We arrived in Darwin after a wonderful stay in Uluru (read more here) and tumultuous time in Alice Springs (you can read that here). Darwin was the last stop on our Northern Territory adventure and I found it strange being back in a city. I immediately missed the vibrant colours of the Outback and I was keen to find adventures outside of the city. That’s no reflection on Darwin, more a sign that the Red Centre took a hold of me and worked its way into my heart in a big way.
On our last trip to Darwin we also visited Kakadu and Katherine but this trip we didn’t venture beyond day tripping from Darwin. I had fond memories of a wetland cruise Hubby and I did in Kakadu, the bird life was varied and spectacular and I wanted to share a similar experience with the kids. That’s why we booked the Corroboree Wetlands Cruise. Located 90 minutes from Darwin made it an easy day trip.
Corroboree Billabong is part of the Mary River Wetlands, home to the largest concentration of saltwater crocodiles in the world. It’s also home to an abundance of bird life. The Wetland cruise boats are designed to get visitors up close to the wild life, in safety!
I love seeing wildlife in its natural habitat and enjoy the lottery-like feel to spotting the animals rather than seeing them in an enclosure. It can be hit and miss but it feels more rewarding when you do have the joy of seeing one.
We booked the 2 hour sunset cruise. We were told the bird life is most active at this time and that 2 hours allows more exploration of the river. I was a little concerned the kids may find it too long but both were happy throughout and enjoyed my reactions to spotting a crocodile or bird nearly as much as the experience itself.
Throughout the tour the guide provided commentary on the area, the bird life and did his best to find the sometimes elusive wild life.
AJ was busily pointing over the side of the boat at a bird when a crocodile popped up just beside. There was no danger but it was a good reminder of what was lurking in the waters around us and to keep arms in the boat!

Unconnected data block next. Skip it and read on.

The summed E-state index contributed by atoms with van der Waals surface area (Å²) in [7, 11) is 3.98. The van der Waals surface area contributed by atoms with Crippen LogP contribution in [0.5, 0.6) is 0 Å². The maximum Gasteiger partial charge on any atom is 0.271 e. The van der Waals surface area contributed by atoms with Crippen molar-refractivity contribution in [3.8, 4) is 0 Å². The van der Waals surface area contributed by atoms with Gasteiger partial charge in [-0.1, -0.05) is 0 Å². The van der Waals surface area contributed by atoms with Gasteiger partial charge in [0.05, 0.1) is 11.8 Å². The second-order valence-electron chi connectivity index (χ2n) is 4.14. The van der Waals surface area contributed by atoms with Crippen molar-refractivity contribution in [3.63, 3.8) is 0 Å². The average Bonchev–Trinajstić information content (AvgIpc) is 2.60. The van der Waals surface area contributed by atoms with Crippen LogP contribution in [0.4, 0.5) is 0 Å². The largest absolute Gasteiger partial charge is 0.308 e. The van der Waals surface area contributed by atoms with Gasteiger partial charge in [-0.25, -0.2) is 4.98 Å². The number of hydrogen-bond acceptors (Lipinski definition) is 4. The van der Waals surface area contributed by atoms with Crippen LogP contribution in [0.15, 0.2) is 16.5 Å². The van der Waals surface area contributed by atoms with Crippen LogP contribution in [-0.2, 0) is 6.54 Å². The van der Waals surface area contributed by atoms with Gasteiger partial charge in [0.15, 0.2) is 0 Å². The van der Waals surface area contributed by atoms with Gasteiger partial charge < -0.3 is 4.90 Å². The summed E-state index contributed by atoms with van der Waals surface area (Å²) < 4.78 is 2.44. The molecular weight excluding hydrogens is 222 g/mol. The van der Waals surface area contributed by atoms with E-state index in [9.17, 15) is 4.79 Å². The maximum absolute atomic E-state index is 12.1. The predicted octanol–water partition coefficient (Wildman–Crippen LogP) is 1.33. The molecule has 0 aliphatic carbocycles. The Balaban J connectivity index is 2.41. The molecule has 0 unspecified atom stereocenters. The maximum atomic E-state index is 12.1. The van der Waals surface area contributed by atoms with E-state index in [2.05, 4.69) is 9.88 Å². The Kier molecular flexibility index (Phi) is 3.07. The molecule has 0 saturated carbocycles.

The variety of birds kept us looking in all directions and we were especially happy to spy a Black-necked Stork elegantly wading through the water.
We sat in the front row of the boat to make access as easy as possible. There are no bad seats on the boat but being at the front gave us unobstructed views, allowing me to spot this baby croc. I felt like yelling bingo because he was so small and the guide hadn’t seen him.
He’s so cute you could almost forget that one day he’ll be feared as much as the larger crocodiles we spotted.
As the sun began to set the sky took on a beautiful glow and the birds seemed more excited as the day cooled.
The tour guide steered the boat to a spot on the river where there was a clearing to watch the sun set.
A house boat pulled up nearby and the occupants did a spot of fishing while watching the sun dip behind the trees. Although it looked beautiful, I’m not sure I’d like to have my accommodation in crocodile occupied waters. There’d be no swimming off the back of the boat that’s for sure.
The cruise is peaceful, beautiful and got a thumbs up from the whole family.
There are around 3 steps to get down into the boat and there is no room to take a wheelchair as the seats are fixed.
We left BJ’s wheelchair in the car after transferring him into the boat.
Cruises operate between April-October.
Cool water is provided on the boat but I suggest always travelling with water in the Northern Territory. Even in the cooler months it can be hot.
Once you leave the highway there is a dirt road to reach the cruise. After sunset watch out for kangaroos on the drive.
Nearby Corroboree Creek Tavern is a good spot to stop for a pub-style dinner. There are accessible bathroom facilities available.
Do not swim in the area and take notice and follow crocodile warning signs.
There’s a variety of cruises available which you can read about here.
We paid in full for our cruise experience.